<P><B>Q:</B> What are BED's risk factors and the problems associated with it?</P>

<P><B>A:</B> Many, but not all, individuals with BED experience weight and shape concerns, and compared with the general population, individuals with BED are more likely to experience substance abuse, depressive symptoms, and chronic medical conditions, including irritable bowel syndrome, fibromyalgia, insomnia, and metabolic syndrome.</P>

<P><B>Q:</B> What are the health consequences of BED?</P>

<P><B>A:</B> BED is also associated with impaired quality of life, higher risk illnesses, higher risk of death, and increased risk for weight gain and development of obesity.</P>

<P><B>Q:</B> What is the relationship of BED with obesity?</P>

<P><B>A:</B> Although up to 70% of individuals with BED also experience obesity, only about 8% of individuals with obesity meet criteria for diagnosis of BED.</P>

<P>Individuals with both BED and obesity are more likely to experience more severe obesity and earlier onset of weight difficulties, and to have a greater likelihood of also having depression, substance abuse, and other psychological disorders, such as anxiety.</P>

<P><div class="callout"><P><B>
Here, we not only look carefully to see the person behind every patient, we also understand that<BR> every patient has both physical and psychological dimensions affecting their health.

<P><B>Q:</B> What is the treatment for BED?</P>

<P><B>A:</B> There is strong evidence to support the use of cognitive behavioral therapy (CBT) to treat BED. CBT is a skills-based psychological intervention that addresses the patterns of thoughts, feelings, and behaviors that maintain BED symptoms.</P>

<P>Treatment generally involves weekly one-hour sessions and completion of home practice assignments, including self-monitoring, setting up a regular eating schedule, and practice of cognitive techniques and coping strategies discussed in session.</P>

<P>Self-help versions of CBT and other individual psychological interventions, including interpersonal therapy, may also be helpful to address BED.</P>

<P>Additionally, research suggests that some medications can be beneficial for addressing BED, including some stimulant medications, second-generation antidepressants (<a href="https://www.webmd.com/depression/ssris-myths-and-facts-about-antidepres…; target="_blank">SSRIs</a>), anticonvulsant medications, and other medications used to address obesity.</P>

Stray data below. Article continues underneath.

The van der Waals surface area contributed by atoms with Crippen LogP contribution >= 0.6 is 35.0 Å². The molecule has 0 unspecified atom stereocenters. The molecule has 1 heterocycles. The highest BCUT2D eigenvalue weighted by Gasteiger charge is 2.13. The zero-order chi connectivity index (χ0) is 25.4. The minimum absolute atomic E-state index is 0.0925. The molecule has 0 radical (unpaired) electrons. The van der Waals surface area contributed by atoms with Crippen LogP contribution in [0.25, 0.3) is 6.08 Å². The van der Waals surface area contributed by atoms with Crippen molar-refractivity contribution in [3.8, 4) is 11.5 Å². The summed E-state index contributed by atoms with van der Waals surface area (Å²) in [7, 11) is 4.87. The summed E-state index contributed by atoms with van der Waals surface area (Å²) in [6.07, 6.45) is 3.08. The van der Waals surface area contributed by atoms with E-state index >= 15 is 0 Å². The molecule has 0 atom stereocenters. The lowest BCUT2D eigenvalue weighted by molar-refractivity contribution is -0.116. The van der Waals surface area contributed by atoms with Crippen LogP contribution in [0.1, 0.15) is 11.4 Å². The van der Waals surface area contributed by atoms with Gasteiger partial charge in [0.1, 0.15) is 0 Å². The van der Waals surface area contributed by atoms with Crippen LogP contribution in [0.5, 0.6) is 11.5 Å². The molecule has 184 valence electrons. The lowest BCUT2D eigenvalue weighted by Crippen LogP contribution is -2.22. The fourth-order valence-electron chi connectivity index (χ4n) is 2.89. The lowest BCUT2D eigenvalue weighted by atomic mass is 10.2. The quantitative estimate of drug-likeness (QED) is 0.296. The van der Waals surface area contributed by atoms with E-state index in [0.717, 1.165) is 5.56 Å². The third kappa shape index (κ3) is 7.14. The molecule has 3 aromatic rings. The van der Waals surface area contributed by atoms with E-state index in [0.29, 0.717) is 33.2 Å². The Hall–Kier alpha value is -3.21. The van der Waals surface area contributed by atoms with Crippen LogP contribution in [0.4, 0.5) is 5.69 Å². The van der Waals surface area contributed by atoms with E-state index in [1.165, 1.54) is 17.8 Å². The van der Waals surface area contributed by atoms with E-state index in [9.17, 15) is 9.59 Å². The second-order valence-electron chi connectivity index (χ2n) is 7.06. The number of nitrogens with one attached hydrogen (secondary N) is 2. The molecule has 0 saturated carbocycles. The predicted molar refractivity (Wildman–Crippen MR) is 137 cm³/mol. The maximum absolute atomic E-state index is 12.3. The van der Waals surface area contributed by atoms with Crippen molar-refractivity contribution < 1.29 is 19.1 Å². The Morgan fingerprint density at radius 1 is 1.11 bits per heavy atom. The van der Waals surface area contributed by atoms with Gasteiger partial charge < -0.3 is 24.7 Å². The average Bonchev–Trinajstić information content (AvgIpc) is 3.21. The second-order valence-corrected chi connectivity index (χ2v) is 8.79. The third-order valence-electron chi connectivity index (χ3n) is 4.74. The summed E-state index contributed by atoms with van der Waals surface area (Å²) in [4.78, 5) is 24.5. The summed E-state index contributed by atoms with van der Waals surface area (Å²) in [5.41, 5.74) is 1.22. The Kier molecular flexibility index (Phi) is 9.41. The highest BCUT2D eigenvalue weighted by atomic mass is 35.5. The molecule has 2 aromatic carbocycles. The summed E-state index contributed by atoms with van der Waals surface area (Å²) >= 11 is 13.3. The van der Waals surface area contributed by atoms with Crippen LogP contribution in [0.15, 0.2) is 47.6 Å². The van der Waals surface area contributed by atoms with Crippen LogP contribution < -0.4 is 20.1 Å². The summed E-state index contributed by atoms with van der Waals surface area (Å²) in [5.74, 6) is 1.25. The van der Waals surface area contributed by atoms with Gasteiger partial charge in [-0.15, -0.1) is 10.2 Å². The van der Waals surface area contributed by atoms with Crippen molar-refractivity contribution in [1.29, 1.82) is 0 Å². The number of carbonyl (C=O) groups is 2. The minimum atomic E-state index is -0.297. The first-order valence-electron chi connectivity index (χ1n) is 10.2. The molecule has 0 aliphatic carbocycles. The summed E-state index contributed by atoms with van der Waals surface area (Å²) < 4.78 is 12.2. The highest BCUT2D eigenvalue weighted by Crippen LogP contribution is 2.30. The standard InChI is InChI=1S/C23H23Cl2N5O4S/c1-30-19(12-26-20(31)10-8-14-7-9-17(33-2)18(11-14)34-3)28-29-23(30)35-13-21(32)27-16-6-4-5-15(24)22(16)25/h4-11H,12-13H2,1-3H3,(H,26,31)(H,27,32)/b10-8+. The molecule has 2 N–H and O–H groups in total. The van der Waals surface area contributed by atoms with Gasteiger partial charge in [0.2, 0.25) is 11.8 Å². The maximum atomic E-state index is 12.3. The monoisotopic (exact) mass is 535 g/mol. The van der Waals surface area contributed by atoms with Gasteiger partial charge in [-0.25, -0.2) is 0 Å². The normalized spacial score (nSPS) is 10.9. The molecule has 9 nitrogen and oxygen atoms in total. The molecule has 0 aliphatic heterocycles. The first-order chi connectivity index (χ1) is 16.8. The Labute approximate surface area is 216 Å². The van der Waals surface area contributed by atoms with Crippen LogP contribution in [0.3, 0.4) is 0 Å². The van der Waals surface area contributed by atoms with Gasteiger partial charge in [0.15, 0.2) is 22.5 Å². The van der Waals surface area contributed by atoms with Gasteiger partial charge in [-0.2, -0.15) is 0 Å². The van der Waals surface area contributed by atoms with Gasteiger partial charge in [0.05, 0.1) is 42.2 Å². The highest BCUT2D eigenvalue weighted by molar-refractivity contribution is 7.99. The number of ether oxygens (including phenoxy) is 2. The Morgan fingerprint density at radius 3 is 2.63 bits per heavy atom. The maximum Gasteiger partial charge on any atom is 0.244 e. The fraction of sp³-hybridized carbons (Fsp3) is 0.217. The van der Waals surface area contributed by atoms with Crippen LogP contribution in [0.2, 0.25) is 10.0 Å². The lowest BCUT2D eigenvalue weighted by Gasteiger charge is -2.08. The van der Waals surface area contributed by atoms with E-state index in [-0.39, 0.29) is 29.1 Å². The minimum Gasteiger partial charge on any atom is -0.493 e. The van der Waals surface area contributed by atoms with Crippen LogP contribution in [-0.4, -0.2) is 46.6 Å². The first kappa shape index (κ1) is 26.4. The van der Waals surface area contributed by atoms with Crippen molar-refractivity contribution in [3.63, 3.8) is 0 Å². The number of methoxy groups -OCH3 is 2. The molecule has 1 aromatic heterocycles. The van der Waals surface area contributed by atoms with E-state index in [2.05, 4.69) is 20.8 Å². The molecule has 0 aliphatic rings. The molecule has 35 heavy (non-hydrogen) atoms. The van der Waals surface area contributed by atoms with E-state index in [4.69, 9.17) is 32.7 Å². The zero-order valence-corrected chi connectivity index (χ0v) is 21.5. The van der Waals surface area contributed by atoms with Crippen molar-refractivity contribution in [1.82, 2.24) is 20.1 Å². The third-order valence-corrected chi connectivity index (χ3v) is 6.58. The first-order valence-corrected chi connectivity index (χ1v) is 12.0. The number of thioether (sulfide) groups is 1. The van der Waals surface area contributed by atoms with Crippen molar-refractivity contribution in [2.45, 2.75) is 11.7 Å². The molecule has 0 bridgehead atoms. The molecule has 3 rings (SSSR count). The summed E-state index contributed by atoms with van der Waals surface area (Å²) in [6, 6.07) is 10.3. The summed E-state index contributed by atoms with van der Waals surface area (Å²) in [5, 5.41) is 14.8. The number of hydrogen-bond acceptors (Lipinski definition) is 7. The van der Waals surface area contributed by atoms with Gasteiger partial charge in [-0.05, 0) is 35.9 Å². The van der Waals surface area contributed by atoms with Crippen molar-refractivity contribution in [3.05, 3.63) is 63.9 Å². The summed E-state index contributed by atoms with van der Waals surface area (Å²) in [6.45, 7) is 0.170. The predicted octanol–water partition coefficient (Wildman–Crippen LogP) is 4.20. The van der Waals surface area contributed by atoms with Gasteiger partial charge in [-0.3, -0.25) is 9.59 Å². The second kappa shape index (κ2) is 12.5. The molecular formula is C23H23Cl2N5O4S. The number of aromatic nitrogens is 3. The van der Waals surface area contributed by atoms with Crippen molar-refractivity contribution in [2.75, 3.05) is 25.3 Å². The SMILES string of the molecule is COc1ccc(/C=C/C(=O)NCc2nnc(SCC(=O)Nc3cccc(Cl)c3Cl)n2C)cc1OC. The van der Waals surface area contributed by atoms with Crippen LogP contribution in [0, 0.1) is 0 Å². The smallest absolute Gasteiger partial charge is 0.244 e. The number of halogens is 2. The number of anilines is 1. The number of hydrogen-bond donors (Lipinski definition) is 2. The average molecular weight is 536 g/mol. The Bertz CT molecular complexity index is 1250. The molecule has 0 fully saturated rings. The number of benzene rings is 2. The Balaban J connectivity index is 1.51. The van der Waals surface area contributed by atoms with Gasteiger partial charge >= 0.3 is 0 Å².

<P><B>Q:</B> How is weight management approached in individuals with BED?</P>

<P><B>A:</B> Although pharmacological and psychological interventions can address symptoms of BED, many treatments focused on reduction of BED symptoms do not consistently lead to long-term weight loss.</P>

<P>Although individuals with BED can benefit from lifestyle weight loss interventions and bariatric surgery, it is generally recommended that individuals begin to address disordered eating behaviors prior to engaging in additional weight loss interventions.</P>

<P><B>Q:</B> What is the benefit of seeking treatment for BED and obesity at the Stony Brook Bariatric and Metabolic Weight Loss Center?</P>

<P><B>A:</B> The benefit is the multidisciplinary care provided at our weight loss center. Here, we not only look carefully to see the person behind every patient, we also understand that
every patient has both physical and psychological dimensions affecting their health.</P>

<P>And so, we know how best to treat patients with BED and obesity, in terms of providing care for the whole patient and staging the different treatment options, with emphasis on behavioral transformation.</P>

<P><div class="pointer"><B><a href="https://www.nationaleatingdisorders.org/what-are-eating-disorders&quot; target="_blank">Learn more</a> about eating disorders. For consultations/appointments with the psychology team and other specialists at our Bariatric and Metabolic Weight Loss Center, please call 631-444-BARI (2274). Watch this video (3:28 min):</B></div></P>